Planning and Constructing Restricted Water Tracks, Continued
Red and Yellow
Red soundings are defined as the minimum depth beneath the keel that
the CO deems acceptable. For example, the CO may desire that the
ships draft + 3 feet equal the value for red soundings. For a ship with
a draft of 30', the red sounding would equal 33'. This means that at no
time may the ship enter water with a depth of less than 33'
Yellow soundings are defined as the depth beneath the keel that
indicates potential danger. This depth is also determined by the CO. It
may be the ships draft + 6 feet.
Red and yellow soundings are marked on the chart using a fine felt tip
marker of the correct color (red or yellow). After studying the charted
depths, freehand draw the red and yellow soundings limits. The result
will yield a red or yellow line similar to a fathom curve.
All prominent NAVAIDS must be highlighted in yellow. This includes
any radar navigation points that are selected for use. Radar points
should be labeled beginning with the letter A in the direction of travel.
Turn bearings and ranges indicate the instant at which the rudder is put
over to execute a left or right turn. Turn bearings and ranges are created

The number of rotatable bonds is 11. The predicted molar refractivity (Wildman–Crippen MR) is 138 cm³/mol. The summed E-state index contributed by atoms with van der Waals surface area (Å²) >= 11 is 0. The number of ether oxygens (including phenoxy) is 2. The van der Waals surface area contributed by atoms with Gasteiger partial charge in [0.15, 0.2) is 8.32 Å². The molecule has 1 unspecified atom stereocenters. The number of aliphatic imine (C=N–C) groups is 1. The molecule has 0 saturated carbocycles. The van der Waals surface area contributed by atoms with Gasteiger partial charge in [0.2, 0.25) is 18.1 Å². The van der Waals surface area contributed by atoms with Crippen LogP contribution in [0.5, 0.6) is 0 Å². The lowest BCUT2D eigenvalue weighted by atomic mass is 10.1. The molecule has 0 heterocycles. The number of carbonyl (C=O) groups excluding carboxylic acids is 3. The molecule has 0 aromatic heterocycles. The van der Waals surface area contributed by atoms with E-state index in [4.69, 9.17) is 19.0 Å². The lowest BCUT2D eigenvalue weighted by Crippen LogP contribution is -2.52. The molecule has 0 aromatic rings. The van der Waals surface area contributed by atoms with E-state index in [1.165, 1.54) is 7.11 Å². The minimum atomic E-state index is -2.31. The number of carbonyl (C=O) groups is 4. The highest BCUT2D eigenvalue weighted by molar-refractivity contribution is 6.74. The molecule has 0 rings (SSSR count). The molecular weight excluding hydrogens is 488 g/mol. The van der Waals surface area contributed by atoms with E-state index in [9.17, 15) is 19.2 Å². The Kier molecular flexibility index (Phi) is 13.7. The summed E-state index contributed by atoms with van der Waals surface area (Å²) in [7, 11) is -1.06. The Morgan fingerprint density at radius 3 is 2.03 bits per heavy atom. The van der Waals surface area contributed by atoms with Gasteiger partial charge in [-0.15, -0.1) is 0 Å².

by using the advance and transfer quantities (see fig. 12-4) of your
ships handling characteristics to plot a point on your track to which a
bearing line or range arc is laid to a prominent NAVAID. A lighted
NAVAID is best for day and night versatility for bearing lines only.
The NAVAID should be as nearly perpendicular to the ships track as
possible. In narrow channels or tight turns the ships transfer quantity
must be closely considered when laying the turn bearing or range arc.
See figure 12-5.
Turn ranges present a few differences from turn bearings. The turn
range is an arc segment and should be identified on the primary chart by
a unique color or plotted only on the CIC secondary plot chart. If the
use of turn ranges is necessary, for example, fog restricted visibility, the
navigator will normally shift his or her station to the CIC secondary
The slide bar technique is accomplished by paralleling the next intended
course to the ships actual course. By doing this, the turn bearing can
be easily revised as shown in figure 12-5.